Talcott Parsons. An intellectual biography
The American sociologist Talcott Parsons was often accused of being an overly abstract, even apolitical thinker, remote in Harvard's ivory tower. The controversial Parsons, in fact, emulated his mentor, the venerable Max Weber, in at least two respects: as a scholar he practised Wertfreiheit (scientific professionalism) and as a political activist he worked for the preservation and expansion of democracy. Uta Gerhardt traces this double commitment and links Parsons's scholarship to his politics. Utilizing rich archival material, she examines four periods in Parsons's intellectual life in the context of American history and society. From the New Deal and the rise of German fascism to the Second World War, through the McCarthy era and the Civil Rights movement, Parsons's overriding agenda was to develop both a sociological understanding and a defense of the development of modern democracy.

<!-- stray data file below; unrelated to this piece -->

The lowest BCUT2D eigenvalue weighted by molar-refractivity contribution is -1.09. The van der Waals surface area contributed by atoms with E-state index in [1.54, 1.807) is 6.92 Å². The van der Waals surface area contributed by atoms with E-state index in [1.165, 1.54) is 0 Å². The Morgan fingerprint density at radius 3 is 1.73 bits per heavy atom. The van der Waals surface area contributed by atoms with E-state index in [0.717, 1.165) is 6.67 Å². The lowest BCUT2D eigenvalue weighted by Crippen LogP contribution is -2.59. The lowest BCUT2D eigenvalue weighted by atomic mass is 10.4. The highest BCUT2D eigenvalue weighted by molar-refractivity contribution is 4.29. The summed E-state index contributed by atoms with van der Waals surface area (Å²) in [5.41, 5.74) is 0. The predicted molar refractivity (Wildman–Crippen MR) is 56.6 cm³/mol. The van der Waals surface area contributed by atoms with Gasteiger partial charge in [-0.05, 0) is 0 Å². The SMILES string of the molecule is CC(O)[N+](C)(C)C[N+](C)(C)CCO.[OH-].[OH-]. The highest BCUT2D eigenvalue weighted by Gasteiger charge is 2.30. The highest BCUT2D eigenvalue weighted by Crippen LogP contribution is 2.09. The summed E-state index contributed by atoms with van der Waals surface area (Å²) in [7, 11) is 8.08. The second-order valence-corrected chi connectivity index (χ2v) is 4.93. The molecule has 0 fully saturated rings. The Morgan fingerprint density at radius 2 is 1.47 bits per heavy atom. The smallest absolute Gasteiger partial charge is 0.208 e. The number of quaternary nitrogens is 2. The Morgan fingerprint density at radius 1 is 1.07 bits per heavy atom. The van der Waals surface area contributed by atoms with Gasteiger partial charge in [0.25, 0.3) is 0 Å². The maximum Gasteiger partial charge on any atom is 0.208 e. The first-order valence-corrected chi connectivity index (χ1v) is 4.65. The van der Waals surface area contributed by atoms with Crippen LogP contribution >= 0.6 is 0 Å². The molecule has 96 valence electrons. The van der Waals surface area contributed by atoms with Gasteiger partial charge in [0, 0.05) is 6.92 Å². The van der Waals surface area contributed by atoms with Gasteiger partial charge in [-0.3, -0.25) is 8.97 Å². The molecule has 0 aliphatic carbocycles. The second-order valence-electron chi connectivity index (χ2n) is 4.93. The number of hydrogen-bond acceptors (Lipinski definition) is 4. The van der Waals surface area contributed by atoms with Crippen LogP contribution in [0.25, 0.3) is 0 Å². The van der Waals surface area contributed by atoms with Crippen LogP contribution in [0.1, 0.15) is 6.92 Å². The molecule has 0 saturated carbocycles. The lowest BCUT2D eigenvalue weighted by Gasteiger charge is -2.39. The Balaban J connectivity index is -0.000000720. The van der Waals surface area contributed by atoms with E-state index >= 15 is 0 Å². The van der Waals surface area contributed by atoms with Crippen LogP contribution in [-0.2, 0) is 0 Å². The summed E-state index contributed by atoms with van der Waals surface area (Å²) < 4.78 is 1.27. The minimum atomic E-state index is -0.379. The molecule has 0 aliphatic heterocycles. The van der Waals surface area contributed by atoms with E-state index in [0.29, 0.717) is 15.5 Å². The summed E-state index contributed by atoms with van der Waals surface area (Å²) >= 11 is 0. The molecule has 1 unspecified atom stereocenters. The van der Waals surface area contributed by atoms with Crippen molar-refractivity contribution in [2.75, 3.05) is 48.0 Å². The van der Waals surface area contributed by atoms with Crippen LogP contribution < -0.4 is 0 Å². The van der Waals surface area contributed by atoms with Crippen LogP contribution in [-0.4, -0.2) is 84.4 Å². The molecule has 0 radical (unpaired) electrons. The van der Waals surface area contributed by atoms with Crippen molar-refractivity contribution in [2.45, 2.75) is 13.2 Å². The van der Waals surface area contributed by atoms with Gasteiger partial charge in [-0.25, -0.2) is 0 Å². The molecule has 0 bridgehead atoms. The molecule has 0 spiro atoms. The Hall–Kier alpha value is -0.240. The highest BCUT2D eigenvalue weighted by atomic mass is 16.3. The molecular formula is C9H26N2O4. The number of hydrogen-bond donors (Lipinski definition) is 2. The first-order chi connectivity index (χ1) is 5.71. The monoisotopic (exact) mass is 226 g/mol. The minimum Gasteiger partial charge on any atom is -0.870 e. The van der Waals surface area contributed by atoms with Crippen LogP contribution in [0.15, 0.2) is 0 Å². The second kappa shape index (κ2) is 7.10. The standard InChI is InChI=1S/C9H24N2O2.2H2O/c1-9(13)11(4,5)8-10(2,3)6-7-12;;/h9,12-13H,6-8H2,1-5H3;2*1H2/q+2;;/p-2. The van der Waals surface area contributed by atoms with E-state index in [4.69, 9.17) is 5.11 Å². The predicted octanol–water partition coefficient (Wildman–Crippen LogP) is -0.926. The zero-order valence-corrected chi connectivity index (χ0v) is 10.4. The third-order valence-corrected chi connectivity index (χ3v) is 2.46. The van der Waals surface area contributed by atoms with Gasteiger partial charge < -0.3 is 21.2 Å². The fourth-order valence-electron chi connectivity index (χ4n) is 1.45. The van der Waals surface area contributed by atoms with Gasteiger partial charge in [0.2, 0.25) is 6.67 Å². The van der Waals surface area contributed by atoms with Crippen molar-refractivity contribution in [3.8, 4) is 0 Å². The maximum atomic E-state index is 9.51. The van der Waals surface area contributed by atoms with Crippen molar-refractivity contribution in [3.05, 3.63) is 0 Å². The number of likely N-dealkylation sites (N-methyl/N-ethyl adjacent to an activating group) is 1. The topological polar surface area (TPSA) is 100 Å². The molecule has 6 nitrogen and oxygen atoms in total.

1. Understanding The Structure of Social Action
2. Parson's sociology of national socialism, 1938-1945
3. The Harvard social science war effort and The Social System
4. A new agenda for citizenship: Parsons's theory and American society in the 1960s
5. Epilogue: a life of scholarship for democracy.